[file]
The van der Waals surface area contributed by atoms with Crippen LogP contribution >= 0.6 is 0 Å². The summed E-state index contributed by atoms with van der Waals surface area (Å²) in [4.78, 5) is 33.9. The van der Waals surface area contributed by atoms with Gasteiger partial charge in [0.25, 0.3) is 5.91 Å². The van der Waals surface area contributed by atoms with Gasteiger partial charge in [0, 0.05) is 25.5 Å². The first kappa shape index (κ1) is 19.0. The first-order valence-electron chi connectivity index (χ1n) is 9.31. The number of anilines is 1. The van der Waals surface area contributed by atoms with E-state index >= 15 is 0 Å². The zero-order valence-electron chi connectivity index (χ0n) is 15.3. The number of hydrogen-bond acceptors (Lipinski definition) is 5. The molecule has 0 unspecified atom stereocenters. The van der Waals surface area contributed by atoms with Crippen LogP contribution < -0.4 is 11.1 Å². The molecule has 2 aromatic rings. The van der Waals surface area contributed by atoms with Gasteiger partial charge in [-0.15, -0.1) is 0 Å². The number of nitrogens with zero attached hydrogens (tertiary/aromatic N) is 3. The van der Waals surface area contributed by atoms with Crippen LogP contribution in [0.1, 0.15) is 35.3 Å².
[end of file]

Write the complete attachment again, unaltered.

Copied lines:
The van der Waals surface area contributed by atoms with Crippen LogP contribution >= 0.6 is 0 Å². The summed E-state index contributed by atoms with van der Waals surface area (Å²) in [4.78, 5) is 33.9. The van der Waals surface area contributed by atoms with Gasteiger partial charge in [0.25, 0.3) is 5.91 Å². The van der Waals surface area contributed by atoms with Gasteiger partial charge in [0, 0.05) is 25.5 Å². The first kappa shape index (κ1) is 19.0. The first-order valence-electron chi connectivity index (χ1n) is 9.31. The number of anilines is 1. The van der Waals surface area contributed by atoms with E-state index >= 15 is 0 Å². The zero-order valence-electron chi connectivity index (χ0n) is 15.3. The number of hydrogen-bond acceptors (Lipinski definition) is 5. The molecule has 0 unspecified atom stereocenters. The van der Waals surface area contributed by atoms with Crippen LogP contribution < -0.4 is 11.1 Å². The molecule has 2 aromatic rings. The van der Waals surface area contributed by atoms with Gasteiger partial charge in [-0.15, -0.1) is 0 Å². The number of nitrogens with zero attached hydrogens (tertiary/aromatic N) is 3. The van der Waals surface area contributed by atoms with Crippen LogP contribution in [0.1, 0.15) is 35.3 Å².